If you run a UK based Magento store you probably already know that the store times are wrong for half of the year as the timezone switches between GMT and BST.
Unfortunately, Magento doesn’t support BST at all and the only thing for store owners in the UK, is to use standard GMT for the whole year – obviously, not great.
Magento uses UTC to store all times in the DB and works out the offset from that to whichever timezone you have selected in the admin area. The idea behind this is to allow you to set different timezones per store and have them all work together because of how the dates are stored.
So what can I do?
Unfortunately the only way to allow support for BST is to change the default timezone from UTC to Europe/London. This means creating local override files, so if you’re wanting to use timezones other than Europe/London for a store in your installation, you’re probably just going to have to live with the issue.
1) Any existing data will be stored in UTC (GMT), so it will always be an hour behind during BST. This is a useful amend to make at the beginning of a new build rather than to a store that already exists, but if you can live with it, then go ahead any way.
2) You’ll need to make a single core file change to
What steps should I take?
Firstly, you need to ensure that your server is set up as
Europe/London, otherwise altering Magento isn’t really going to have any baring on getting things working. To fix this, depending on your Linux OS, you want to be doing something like: this handy guide.
What to change with Magento
Start by copying the following files into their respective “local” folder.
app/code/core/Mage/Core/Model/Locale.php app/code/core/Mage/Core/Model/Date.php app/code/core/Mage/Cron/Model/Schedule.php
app/code/local/Mage/Core/Model/Locale.php app/code/local/Mage/Core/Model/Date.php app/code/local/Mage/Cron/Model/Schedule.php
Open the first file –
app/code/local/Mage/Core/Model/Locale.php and replace the following lines (note these lines aren’t together):
const DEFAULT_TIMEZONE = 'UTC'; @date_default_timezone_set($timezone); $date = date('Y-m-d H:i:s'); @date_default_timezone_set($currentTimezone);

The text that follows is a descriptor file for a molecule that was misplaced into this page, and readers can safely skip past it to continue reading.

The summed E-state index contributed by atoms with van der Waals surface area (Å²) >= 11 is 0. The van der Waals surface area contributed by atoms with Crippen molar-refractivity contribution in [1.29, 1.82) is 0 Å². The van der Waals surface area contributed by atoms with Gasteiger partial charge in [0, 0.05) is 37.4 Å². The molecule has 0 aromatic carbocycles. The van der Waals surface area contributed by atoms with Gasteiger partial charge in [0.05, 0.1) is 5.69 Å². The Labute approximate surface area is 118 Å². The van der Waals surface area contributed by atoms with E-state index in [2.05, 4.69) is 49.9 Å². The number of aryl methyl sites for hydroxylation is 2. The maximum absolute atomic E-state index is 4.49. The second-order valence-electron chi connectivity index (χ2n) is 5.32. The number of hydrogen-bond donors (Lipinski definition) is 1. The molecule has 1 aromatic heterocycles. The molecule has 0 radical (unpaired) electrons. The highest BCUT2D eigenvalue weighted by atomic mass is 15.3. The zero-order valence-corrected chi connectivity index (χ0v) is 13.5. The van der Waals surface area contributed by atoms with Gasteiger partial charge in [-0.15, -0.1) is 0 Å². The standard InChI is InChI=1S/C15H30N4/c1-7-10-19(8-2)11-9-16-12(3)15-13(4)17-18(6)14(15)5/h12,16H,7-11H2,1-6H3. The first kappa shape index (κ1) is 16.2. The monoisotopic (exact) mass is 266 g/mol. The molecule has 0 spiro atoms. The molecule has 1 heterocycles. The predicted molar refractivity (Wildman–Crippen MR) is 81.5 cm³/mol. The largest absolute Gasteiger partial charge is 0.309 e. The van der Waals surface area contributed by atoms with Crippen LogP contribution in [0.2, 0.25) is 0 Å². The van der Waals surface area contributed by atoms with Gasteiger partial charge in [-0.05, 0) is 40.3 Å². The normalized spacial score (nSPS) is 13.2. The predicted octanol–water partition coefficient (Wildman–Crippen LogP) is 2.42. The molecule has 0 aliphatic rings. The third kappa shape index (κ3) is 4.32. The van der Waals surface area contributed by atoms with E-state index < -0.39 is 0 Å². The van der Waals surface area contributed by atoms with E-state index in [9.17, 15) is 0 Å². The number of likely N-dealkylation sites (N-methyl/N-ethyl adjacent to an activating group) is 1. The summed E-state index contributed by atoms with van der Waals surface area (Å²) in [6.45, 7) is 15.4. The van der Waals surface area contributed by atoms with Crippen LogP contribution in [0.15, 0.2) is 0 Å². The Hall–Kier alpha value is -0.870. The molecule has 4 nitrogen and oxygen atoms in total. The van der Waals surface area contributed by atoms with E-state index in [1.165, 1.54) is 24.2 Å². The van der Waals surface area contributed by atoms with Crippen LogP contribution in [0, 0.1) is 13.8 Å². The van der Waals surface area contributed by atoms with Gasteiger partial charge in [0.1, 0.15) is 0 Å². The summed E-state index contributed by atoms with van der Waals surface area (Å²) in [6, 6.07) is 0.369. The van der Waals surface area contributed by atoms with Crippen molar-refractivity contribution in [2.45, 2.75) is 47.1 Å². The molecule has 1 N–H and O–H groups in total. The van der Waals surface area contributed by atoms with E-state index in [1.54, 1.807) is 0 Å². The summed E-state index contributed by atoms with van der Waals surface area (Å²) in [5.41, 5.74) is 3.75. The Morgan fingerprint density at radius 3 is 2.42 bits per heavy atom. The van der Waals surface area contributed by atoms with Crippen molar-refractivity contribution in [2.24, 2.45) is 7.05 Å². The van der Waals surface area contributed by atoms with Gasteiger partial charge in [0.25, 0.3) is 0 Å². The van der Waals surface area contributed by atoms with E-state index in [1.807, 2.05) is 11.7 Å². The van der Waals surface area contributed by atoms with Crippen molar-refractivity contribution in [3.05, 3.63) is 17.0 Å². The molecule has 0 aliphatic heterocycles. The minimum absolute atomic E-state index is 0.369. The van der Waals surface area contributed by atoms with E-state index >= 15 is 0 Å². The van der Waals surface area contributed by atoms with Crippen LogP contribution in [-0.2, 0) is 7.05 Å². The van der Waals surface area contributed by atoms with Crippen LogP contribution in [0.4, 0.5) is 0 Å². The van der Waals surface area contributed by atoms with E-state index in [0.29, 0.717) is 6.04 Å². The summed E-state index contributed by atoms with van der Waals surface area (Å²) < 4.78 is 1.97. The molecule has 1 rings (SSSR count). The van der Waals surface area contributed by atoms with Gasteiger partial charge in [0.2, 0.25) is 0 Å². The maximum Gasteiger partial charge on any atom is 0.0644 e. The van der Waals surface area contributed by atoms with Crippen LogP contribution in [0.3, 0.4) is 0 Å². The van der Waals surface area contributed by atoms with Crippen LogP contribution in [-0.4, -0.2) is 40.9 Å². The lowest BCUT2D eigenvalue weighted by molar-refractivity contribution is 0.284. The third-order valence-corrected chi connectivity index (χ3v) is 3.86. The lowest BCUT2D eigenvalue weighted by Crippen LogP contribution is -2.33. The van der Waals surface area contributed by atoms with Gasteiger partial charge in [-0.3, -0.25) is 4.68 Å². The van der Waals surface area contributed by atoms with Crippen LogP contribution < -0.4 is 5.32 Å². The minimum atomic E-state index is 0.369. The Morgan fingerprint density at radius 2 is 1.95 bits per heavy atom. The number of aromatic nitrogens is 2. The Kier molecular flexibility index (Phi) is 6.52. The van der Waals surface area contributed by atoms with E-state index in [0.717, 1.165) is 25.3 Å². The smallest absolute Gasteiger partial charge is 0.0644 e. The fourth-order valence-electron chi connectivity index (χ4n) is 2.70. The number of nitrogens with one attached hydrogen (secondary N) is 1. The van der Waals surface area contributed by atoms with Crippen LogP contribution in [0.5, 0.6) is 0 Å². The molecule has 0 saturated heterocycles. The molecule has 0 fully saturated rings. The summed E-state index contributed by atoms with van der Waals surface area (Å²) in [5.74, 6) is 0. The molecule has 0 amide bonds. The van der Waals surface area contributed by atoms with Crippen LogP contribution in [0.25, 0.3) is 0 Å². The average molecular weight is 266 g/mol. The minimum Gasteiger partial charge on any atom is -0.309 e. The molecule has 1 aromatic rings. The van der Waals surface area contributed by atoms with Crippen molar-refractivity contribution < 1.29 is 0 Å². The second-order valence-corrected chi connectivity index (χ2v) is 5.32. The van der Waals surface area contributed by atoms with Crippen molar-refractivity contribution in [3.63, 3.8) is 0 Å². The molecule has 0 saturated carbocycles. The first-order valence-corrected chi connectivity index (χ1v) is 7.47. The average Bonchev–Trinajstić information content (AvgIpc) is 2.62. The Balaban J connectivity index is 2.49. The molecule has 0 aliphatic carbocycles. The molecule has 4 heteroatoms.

const DEFAULT_TIMEZONE = 'Europe/London'; @date_default_timezone_set(Mage_Core_Model_Locale::DEFAULT_TIMEZONE); $date = date('Y-m-d H:i:s'); @date_default_timezone_set(Mage_Core_Model_Locale::DEFAULT_TIMEZONE);
What we’re doing here is altering the default timezone, and then calling that setting when we call
date_default_timezone_set. You could use
self::DEFAULT_TIMEZONE instead of
Mage_Core_Model_Locale::DEFAULT_TIMEZONE if you were so inclined.
Nex, you should open up the
app/code/local/Mage/Core/Model/Date.php file and locate the
Change the following two occurances – again, making reference to the constant we’ve just set up:
$result = date_default_timezone_set($timezone); date_default_timezone_set($oldzone);
$result = date_default_timezone_set(Mage_Core_Model_Locale::DEFAULT_TIMEZONE);
The only other amend left to do is to make sure that the cron system still knows what time it is! To do this, we edit
app/code/core/Mage/Cron/Model/Schedule.php and change the following line:
$d = getdate(Mage::getSingleton('core/date')->timestamp($time));
$d = getdate();
Unfortunately – and I’m not quite sure why I’ve left this till last, but… – you need to make a core Magento change. Fortunately, this is straight forward and only requires one change. For some reason, the guys that made Magento decided to hard-code in a UTC call within the main
app/mage.php. It’s not a good idea to make core changes, as when you come to update Magento (if you ever do), you’ll have to re-make this change, but it needs to be done.
app/mage.php and find the line:
And that’s it! Your store should now be working to BST/GMT. Congratulations!